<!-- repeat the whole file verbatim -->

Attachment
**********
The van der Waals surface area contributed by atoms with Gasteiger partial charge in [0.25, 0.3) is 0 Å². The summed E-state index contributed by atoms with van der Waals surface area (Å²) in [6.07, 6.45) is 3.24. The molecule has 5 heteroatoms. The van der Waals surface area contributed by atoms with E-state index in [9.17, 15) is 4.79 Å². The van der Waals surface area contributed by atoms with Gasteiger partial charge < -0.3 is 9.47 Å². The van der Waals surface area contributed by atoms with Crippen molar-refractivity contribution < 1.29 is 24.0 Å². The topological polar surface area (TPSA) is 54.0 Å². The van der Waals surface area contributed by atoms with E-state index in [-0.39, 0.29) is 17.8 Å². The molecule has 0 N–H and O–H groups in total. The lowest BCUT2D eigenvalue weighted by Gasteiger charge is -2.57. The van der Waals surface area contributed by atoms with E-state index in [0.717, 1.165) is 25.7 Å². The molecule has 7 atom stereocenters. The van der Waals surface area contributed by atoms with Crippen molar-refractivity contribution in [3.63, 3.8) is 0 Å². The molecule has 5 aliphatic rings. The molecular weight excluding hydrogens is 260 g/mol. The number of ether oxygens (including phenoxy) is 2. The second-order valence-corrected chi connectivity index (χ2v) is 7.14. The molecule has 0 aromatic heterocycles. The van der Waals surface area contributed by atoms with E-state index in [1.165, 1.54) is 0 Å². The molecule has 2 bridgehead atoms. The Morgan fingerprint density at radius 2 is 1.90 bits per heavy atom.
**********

The van der Waals surface area contributed by atoms with Gasteiger partial charge in [0.25, 0.3) is 0 Å². The summed E-state index contributed by atoms with van der Waals surface area (Å²) in [6.07, 6.45) is 3.24. The molecule has 5 heteroatoms. The van der Waals surface area contributed by atoms with E-state index in [9.17, 15) is 4.79 Å². The van der Waals surface area contributed by atoms with Gasteiger partial charge < -0.3 is 9.47 Å². The van der Waals surface area contributed by atoms with Crippen molar-refractivity contribution < 1.29 is 24.0 Å². The topological polar surface area (TPSA) is 54.0 Å². The van der Waals surface area contributed by atoms with E-state index in [-0.39, 0.29) is 17.8 Å². The molecule has 0 N–H and O–H groups in total. The lowest BCUT2D eigenvalue weighted by Gasteiger charge is -2.57. The van der Waals surface area contributed by atoms with E-state index in [0.717, 1.165) is 25.7 Å². The molecule has 7 atom stereocenters. The van der Waals surface area contributed by atoms with Crippen molar-refractivity contribution in [3.63, 3.8) is 0 Å². The molecule has 5 aliphatic rings. The molecular weight excluding hydrogens is 260 g/mol. The number of ether oxygens (including phenoxy) is 2. The second-order valence-corrected chi connectivity index (χ2v) is 7.14. The molecule has 0 aromatic heterocycles. The van der Waals surface area contributed by atoms with E-state index in [1.165, 1.54) is 0 Å². The molecule has 2 bridgehead atoms. The Morgan fingerprint density at radius 2 is 1.90 bits per heavy atom.